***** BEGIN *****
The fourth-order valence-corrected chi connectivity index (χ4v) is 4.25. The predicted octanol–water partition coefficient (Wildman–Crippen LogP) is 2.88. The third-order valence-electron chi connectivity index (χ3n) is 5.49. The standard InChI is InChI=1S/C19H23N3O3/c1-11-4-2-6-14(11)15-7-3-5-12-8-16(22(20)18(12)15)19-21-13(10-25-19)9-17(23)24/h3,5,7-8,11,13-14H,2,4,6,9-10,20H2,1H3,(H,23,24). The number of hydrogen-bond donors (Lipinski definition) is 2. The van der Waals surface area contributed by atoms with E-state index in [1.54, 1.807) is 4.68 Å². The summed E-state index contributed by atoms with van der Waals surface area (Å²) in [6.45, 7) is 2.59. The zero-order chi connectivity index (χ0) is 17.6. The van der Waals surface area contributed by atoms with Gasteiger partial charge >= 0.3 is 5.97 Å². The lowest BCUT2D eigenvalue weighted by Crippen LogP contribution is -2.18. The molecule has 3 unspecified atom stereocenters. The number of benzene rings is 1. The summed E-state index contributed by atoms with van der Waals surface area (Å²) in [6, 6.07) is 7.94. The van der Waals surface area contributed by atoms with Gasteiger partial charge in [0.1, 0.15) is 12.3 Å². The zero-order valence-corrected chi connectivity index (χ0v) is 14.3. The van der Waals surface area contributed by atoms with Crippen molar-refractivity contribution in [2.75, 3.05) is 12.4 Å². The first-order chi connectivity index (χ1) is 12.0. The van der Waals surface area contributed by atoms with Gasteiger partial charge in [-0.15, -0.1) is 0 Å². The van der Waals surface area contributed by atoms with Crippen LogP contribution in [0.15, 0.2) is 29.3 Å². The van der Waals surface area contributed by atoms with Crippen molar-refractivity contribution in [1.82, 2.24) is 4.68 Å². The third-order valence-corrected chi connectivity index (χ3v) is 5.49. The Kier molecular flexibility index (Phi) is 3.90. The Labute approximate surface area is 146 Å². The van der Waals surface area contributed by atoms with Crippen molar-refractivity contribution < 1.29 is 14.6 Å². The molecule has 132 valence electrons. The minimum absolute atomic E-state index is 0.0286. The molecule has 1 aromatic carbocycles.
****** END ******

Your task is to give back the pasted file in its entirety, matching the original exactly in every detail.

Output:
The fourth-order valence-corrected chi connectivity index (χ4v) is 4.25. The predicted octanol–water partition coefficient (Wildman–Crippen LogP) is 2.88. The third-order valence-electron chi connectivity index (χ3n) is 5.49. The standard InChI is InChI=1S/C19H23N3O3/c1-11-4-2-6-14(11)15-7-3-5-12-8-16(22(20)18(12)15)19-21-13(10-25-19)9-17(23)24/h3,5,7-8,11,13-14H,2,4,6,9-10,20H2,1H3,(H,23,24). The number of hydrogen-bond donors (Lipinski definition) is 2. The van der Waals surface area contributed by atoms with E-state index in [1.54, 1.807) is 4.68 Å². The summed E-state index contributed by atoms with van der Waals surface area (Å²) in [6.45, 7) is 2.59. The zero-order chi connectivity index (χ0) is 17.6. The van der Waals surface area contributed by atoms with Gasteiger partial charge >= 0.3 is 5.97 Å². The lowest BCUT2D eigenvalue weighted by Crippen LogP contribution is -2.18. The molecule has 3 unspecified atom stereocenters. The number of benzene rings is 1. The summed E-state index contributed by atoms with van der Waals surface area (Å²) in [6, 6.07) is 7.94. The van der Waals surface area contributed by atoms with Gasteiger partial charge in [0.1, 0.15) is 12.3 Å². The zero-order valence-corrected chi connectivity index (χ0v) is 14.3. The van der Waals surface area contributed by atoms with Crippen molar-refractivity contribution in [2.75, 3.05) is 12.4 Å². The first-order chi connectivity index (χ1) is 12.0. The van der Waals surface area contributed by atoms with Gasteiger partial charge in [-0.15, -0.1) is 0 Å². The van der Waals surface area contributed by atoms with Crippen LogP contribution in [0.15, 0.2) is 29.3 Å². The van der Waals surface area contributed by atoms with Crippen molar-refractivity contribution in [1.82, 2.24) is 4.68 Å². The third-order valence-corrected chi connectivity index (χ3v) is 5.49. The Kier molecular flexibility index (Phi) is 3.90. The Labute approximate surface area is 146 Å². The van der Waals surface area contributed by atoms with Crippen molar-refractivity contribution < 1.29 is 14.6 Å². The molecule has 132 valence electrons. The minimum absolute atomic E-state index is 0.0286. The molecule has 1 aromatic carbocycles.